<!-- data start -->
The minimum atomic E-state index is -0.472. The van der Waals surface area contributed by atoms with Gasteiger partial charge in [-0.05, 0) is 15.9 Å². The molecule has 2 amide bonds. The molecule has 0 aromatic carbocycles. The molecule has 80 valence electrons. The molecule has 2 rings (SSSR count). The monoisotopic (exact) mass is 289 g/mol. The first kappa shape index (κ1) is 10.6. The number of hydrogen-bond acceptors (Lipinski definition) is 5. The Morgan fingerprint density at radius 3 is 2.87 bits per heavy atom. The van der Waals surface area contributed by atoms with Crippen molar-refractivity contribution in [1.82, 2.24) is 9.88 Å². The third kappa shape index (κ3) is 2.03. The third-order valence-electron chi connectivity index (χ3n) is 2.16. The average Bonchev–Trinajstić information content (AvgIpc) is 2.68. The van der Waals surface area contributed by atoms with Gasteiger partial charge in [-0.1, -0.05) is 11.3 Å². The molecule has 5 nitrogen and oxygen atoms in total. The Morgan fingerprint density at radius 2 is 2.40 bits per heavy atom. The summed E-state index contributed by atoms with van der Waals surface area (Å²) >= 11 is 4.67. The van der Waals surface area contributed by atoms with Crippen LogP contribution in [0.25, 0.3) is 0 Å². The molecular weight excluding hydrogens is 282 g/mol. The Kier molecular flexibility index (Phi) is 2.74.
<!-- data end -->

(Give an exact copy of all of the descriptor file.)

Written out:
The minimum atomic E-state index is -0.472. The van der Waals surface area contributed by atoms with Gasteiger partial charge in [-0.05, 0) is 15.9 Å². The molecule has 2 amide bonds. The molecule has 0 aromatic carbocycles. The molecule has 80 valence electrons. The molecule has 2 rings (SSSR count). The monoisotopic (exact) mass is 289 g/mol. The first kappa shape index (κ1) is 10.6. The number of hydrogen-bond acceptors (Lipinski definition) is 5. The Morgan fingerprint density at radius 3 is 2.87 bits per heavy atom. The van der Waals surface area contributed by atoms with Crippen molar-refractivity contribution in [1.82, 2.24) is 9.88 Å². The third kappa shape index (κ3) is 2.03. The third-order valence-electron chi connectivity index (χ3n) is 2.16. The average Bonchev–Trinajstić information content (AvgIpc) is 2.68. The van der Waals surface area contributed by atoms with Gasteiger partial charge in [-0.1, -0.05) is 11.3 Å². The molecule has 5 nitrogen and oxygen atoms in total. The Morgan fingerprint density at radius 2 is 2.40 bits per heavy atom. The summed E-state index contributed by atoms with van der Waals surface area (Å²) >= 11 is 4.67. The van der Waals surface area contributed by atoms with Crippen LogP contribution in [0.25, 0.3) is 0 Å². The molecular weight excluding hydrogens is 282 g/mol. The Kier molecular flexibility index (Phi) is 2.74.